LDS President Gordon B. Hinckley dies at age 97
LDS president met call with humility, vigor
He was the first church president ever to provide wide access to the media, garnering unprecedented publicity and goodwill for the church. He met with Presidents Bill Clinton and George W. Bush at the White House and was awarded the Presidential Medal of Freedom the nation's highest civilian honor by President Bush on his 94th birthday in 2004.
His interview with TV journalist Mike Wallace was shown on the CBS news program "60 Minutes" in 1996, and his ease with questions and the humor he brought to bear with reporters made him a sought-after interview, particularly leading up to the 2002 Winter Olympics in Salt Lake City.
The Book of Mormon also gained a wider public profile during his tenure, after top church leaders allowed Doubleday to publish it in hardbound form to be distributed through secular book outlets in 2004. The following year, President Hinckley urged church members to read the book from cover to cover, and he noted in December 2005 that more people were then reading it than at any time in history.
Notable policy changes included:
• The replacement of regional representatives with area authorities in August 1995. Then in the April 1997 general conference, he announced that the area authorities would become Area Authority Seventies divided into the Third Quorum (Europe, Africa, Asia, Pacific), Fourth Quorum (Mexico, Central America, South America) and the Fifth Quorum (United States and Canada.) Creation of the Sixth Quorum as a division of the Fifth Quorum was announced in April 2004.
He said further that although members of these quorums would not be general authorities, they would function in the leadership ranks between local and general church authorities, such as creating and reorganizing stakes, touring missions and serving in area presidencies.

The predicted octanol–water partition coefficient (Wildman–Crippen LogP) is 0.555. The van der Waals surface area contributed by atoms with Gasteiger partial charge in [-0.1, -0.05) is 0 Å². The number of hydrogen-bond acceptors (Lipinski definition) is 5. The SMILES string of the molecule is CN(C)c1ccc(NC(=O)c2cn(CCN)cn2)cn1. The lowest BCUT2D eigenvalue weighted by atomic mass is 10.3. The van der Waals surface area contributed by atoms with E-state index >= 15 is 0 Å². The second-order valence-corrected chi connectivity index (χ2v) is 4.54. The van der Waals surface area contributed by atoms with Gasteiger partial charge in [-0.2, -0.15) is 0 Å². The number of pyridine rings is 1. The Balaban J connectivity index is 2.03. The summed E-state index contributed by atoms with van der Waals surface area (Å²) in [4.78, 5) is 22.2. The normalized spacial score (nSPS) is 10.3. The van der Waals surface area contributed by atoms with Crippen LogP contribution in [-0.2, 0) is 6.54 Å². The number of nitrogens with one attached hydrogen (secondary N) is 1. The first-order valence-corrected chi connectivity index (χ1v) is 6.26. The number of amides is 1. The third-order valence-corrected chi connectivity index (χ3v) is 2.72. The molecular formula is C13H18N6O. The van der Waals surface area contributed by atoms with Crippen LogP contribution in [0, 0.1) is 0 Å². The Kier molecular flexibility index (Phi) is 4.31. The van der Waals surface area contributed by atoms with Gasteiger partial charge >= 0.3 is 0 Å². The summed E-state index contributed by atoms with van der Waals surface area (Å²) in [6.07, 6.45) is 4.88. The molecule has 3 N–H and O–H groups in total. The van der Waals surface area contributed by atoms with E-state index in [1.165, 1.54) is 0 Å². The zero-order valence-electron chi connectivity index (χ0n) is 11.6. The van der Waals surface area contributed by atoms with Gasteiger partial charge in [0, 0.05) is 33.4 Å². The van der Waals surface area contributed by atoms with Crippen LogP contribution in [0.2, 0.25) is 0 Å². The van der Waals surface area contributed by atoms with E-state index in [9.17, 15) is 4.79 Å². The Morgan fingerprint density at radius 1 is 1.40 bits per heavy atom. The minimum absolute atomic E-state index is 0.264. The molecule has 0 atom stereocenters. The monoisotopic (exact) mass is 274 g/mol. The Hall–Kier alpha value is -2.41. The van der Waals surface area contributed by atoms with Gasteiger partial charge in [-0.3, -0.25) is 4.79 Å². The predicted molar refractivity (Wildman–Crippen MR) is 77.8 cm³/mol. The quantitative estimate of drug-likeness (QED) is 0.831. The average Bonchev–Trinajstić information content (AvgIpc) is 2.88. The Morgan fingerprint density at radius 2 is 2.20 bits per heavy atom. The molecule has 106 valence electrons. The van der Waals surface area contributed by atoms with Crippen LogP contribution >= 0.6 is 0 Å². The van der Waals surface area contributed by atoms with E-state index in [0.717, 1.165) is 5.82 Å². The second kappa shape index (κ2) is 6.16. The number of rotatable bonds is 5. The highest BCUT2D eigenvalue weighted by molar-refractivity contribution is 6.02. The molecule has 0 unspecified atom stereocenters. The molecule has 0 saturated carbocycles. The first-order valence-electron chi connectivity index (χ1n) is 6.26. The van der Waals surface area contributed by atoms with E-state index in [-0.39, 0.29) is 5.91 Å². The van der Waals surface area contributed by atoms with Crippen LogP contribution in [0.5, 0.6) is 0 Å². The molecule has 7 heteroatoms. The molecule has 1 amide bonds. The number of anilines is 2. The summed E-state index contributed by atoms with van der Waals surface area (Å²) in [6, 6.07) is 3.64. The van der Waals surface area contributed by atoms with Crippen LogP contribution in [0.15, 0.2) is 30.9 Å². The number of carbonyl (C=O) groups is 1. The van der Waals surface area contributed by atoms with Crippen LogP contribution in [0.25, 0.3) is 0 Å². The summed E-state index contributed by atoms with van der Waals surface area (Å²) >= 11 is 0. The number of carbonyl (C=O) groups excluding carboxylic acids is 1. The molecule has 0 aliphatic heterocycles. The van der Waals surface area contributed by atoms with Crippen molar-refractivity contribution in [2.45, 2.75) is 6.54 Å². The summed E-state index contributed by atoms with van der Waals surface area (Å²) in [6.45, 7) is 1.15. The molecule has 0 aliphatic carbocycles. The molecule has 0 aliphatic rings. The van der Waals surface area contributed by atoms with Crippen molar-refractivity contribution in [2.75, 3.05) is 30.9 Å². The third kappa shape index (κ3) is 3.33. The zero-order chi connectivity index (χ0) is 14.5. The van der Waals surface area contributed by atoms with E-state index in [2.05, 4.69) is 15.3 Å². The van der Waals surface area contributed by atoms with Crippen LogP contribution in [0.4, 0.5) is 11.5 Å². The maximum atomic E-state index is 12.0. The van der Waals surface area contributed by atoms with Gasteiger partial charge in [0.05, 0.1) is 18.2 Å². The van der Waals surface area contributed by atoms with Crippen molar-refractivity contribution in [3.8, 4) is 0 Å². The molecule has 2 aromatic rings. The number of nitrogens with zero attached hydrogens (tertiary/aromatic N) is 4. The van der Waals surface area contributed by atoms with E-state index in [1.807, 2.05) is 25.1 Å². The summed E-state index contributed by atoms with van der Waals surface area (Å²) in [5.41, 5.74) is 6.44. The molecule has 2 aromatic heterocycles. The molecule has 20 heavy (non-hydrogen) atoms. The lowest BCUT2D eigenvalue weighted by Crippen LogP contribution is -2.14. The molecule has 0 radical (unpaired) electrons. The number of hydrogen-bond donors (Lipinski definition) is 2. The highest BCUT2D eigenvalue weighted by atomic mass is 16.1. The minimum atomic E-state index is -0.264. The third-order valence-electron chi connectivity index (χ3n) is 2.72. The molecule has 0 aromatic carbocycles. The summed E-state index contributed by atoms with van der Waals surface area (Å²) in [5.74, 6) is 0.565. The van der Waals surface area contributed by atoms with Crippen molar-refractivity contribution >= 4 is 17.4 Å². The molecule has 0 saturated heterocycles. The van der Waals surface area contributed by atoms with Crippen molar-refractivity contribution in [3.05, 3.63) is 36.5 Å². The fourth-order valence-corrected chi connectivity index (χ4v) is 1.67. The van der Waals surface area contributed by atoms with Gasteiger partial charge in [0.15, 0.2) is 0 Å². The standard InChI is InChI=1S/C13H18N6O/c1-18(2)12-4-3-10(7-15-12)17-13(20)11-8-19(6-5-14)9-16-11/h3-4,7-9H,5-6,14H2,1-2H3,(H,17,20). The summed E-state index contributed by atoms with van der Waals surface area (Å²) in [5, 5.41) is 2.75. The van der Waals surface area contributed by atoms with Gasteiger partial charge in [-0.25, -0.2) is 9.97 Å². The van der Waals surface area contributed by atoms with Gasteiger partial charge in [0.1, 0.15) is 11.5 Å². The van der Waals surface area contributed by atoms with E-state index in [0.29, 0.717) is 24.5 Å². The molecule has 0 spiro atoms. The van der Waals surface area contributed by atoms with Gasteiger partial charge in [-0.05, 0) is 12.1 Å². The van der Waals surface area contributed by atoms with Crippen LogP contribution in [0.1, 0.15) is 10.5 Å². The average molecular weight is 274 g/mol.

• The announcement that, with the exception of Deseret Management Corp., general authorities would no longer serve on corporate boards.
• The First Presidency Proclamation on the Family at the September 1995 General Women's Conference reaffirming the divinity of marriage and the family. This was a theme he continued to emphasize.
• A new church logo.
• Creation of Latter-day Saint Charities to distribute surplus goods worldwide to people in need.
• Construction of the Conference Center on the block north of Temple Square for general conferences, other church gatherings and community events. As a result, the Deseret Gym, a longtime Salt Lake landmark, was demolished. This construction also came during the renovation of I-15 in the Salt Lake Valley and the completion of the Salt Lake-Sandy TRAX light-rail line in preparation for the 2002 Winter Olympics. The Conference Center was dedicated at the October 2000 general conference.
• The announcements in the October 1997 general conference of the plan to build smaller temples, the need to fellowship new converts and that women were not obligated to serve full-time missions. The announcement of 30 more small temples in various parts of the world came in the next conference.
• The transition of Ricks College in Rexburg, Idaho, from a two-year college to a four-year institution on Aug. 10, 2001, renaming it BYU-Idaho and eliminating the school's intercollegiate athletic program.
• The introduction in fall 1998 of a new two-volume Church Handbook of Instructions, the first volume for unit administration and the second for priesthood and auxiliary leaders.
• Distribution of packets of LDS materials to libraries in the United States and Canada.
• Newly designed temple recommends and inclusion of a field for humanitarian donations on donation slips.
• Change of Relief Society homemaking night to a night for home, family and personal enrichment.
• Continued reconstruction and, in some cases, replacement of meetinghouses. Also, at his request, free-standing steeples alongside many meetinghouses were replaced by steeples atop meetinghouses.
• Introduction of the teacher improvement plan.
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